“I not only totally disagree with Mr. Sedwill’s assessment of child safety in Kabul, I’m amazed to see how oblivious and ignorant he is about this situation in Afghanistan,” says Ajmal Samadi, director of the Afghanistan Rights Monitor in Kabul.
“It means NATO [officials] have no idea what Afghanistan and Kabul is beyond their high compound walls. If he’s talking about NATO headquarters, yes, that’s safe,” he adds.
Sedwill clarified his position in response to the outcry. "I was trying to explain to an audience of British children how uneven violence is across Afghanistan," he wrote in an e-mail statement.
"Half the insurgent violence takes place in 10 of the 365 districts and, in those places, children are too often the victims of IEDs and other dangers.
“But in cities like Kabul where security has improved, the total levels of violence, including criminal violence, are comparable to those which many western children would experience.”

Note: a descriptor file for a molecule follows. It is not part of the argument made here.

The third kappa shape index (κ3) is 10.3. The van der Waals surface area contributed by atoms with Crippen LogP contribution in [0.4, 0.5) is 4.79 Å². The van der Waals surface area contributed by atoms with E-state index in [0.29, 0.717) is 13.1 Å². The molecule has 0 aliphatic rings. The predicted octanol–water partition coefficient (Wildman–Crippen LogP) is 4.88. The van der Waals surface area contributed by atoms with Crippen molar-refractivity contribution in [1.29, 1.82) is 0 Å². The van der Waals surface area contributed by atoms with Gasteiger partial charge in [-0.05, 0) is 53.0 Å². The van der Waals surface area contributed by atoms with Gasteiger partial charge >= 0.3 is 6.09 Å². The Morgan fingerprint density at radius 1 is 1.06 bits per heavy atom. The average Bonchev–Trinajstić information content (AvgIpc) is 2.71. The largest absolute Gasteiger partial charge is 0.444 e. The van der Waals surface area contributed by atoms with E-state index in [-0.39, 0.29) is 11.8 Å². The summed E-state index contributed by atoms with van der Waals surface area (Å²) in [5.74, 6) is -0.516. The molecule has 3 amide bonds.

Sedwill went on to say that challenges of poverty put “many more children at risk” than the war.
Children have been caught in major explosions inside Kabul, however, including a 2007 bus bombing, the 2008 bombing of the Indian Embassy, and the 2009 bombing of NATO’s military mission (ISAF) headquarters. In the first half of 2010, 176 children were killed in conflict nationwide, a 55 percent jump from the same period last year.